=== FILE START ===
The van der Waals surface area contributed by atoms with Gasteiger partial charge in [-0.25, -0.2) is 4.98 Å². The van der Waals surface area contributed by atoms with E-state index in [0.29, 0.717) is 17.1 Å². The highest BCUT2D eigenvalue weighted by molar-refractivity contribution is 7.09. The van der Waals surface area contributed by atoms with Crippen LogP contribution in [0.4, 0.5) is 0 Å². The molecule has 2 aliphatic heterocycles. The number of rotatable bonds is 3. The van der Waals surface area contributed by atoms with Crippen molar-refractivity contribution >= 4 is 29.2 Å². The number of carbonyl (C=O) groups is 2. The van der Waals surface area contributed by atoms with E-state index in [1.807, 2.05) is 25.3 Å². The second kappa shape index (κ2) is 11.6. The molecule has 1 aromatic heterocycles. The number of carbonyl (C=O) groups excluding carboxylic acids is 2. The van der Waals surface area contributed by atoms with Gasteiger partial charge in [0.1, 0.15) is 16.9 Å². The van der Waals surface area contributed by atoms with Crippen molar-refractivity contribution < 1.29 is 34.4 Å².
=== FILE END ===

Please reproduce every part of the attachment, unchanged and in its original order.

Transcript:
The van der Waals surface area contributed by atoms with Gasteiger partial charge in [-0.25, -0.2) is 4.98 Å². The van der Waals surface area contributed by atoms with E-state index in [0.29, 0.717) is 17.1 Å². The highest BCUT2D eigenvalue weighted by molar-refractivity contribution is 7.09. The van der Waals surface area contributed by atoms with Crippen LogP contribution in [0.4, 0.5) is 0 Å². The molecule has 2 aliphatic heterocycles. The number of rotatable bonds is 3. The van der Waals surface area contributed by atoms with Crippen molar-refractivity contribution >= 4 is 29.2 Å². The number of carbonyl (C=O) groups is 2. The van der Waals surface area contributed by atoms with E-state index in [1.807, 2.05) is 25.3 Å². The second kappa shape index (κ2) is 11.6. The molecule has 1 aromatic heterocycles. The number of carbonyl (C=O) groups excluding carboxylic acids is 2. The van der Waals surface area contributed by atoms with Gasteiger partial charge in [0.1, 0.15) is 16.9 Å². The van der Waals surface area contributed by atoms with Crippen molar-refractivity contribution < 1.29 is 34.4 Å².